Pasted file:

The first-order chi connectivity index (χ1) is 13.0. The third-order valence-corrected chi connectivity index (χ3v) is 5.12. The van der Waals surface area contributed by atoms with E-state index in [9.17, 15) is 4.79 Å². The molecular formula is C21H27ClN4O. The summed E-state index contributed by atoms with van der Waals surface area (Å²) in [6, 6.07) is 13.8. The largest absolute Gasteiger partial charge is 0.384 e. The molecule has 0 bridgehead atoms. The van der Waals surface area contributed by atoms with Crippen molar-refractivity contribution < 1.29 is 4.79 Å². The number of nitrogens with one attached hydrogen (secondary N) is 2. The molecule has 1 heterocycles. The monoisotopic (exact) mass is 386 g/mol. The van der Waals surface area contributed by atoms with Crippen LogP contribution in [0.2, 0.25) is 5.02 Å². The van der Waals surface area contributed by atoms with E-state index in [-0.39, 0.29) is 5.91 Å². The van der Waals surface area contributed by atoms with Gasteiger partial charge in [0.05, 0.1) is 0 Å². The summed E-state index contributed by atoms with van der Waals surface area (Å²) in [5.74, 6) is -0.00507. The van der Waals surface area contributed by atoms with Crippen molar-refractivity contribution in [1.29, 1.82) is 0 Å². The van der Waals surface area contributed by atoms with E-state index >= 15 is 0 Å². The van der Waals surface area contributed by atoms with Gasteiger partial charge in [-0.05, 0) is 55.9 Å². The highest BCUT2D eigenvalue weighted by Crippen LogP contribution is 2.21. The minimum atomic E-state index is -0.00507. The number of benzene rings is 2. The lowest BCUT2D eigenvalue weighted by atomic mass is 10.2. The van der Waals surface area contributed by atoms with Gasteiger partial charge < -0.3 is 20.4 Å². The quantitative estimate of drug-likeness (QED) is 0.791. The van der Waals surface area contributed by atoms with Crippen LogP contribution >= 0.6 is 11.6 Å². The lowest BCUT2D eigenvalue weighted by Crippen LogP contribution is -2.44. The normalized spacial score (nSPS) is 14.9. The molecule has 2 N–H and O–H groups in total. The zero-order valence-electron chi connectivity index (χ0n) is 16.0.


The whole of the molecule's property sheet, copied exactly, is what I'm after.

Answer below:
The first-order chi connectivity index (χ1) is 13.0. The third-order valence-corrected chi connectivity index (χ3v) is 5.12. The van der Waals surface area contributed by atoms with E-state index in [9.17, 15) is 4.79 Å². The molecular formula is C21H27ClN4O. The summed E-state index contributed by atoms with van der Waals surface area (Å²) in [6, 6.07) is 13.8. The largest absolute Gasteiger partial charge is 0.384 e. The molecule has 0 bridgehead atoms. The van der Waals surface area contributed by atoms with Crippen molar-refractivity contribution < 1.29 is 4.79 Å². The number of nitrogens with one attached hydrogen (secondary N) is 2. The molecule has 1 heterocycles. The monoisotopic (exact) mass is 386 g/mol. The van der Waals surface area contributed by atoms with Crippen LogP contribution in [0.2, 0.25) is 5.02 Å². The van der Waals surface area contributed by atoms with E-state index in [-0.39, 0.29) is 5.91 Å². The van der Waals surface area contributed by atoms with Gasteiger partial charge in [0.05, 0.1) is 0 Å². The summed E-state index contributed by atoms with van der Waals surface area (Å²) in [5.74, 6) is -0.00507. The van der Waals surface area contributed by atoms with Crippen molar-refractivity contribution in [1.29, 1.82) is 0 Å². The van der Waals surface area contributed by atoms with E-state index >= 15 is 0 Å². The van der Waals surface area contributed by atoms with Gasteiger partial charge in [-0.05, 0) is 55.9 Å². The highest BCUT2D eigenvalue weighted by Crippen LogP contribution is 2.21. The minimum atomic E-state index is -0.00507. The number of benzene rings is 2. The lowest BCUT2D eigenvalue weighted by atomic mass is 10.2. The van der Waals surface area contributed by atoms with Gasteiger partial charge < -0.3 is 20.4 Å². The quantitative estimate of drug-likeness (QED) is 0.791. The van der Waals surface area contributed by atoms with Crippen LogP contribution >= 0.6 is 11.6 Å². The lowest BCUT2D eigenvalue weighted by Crippen LogP contribution is -2.44. The normalized spacial score (nSPS) is 14.9. The molecule has 2 N–H and O–H groups in total. The zero-order valence-electron chi connectivity index (χ0n) is 16.0.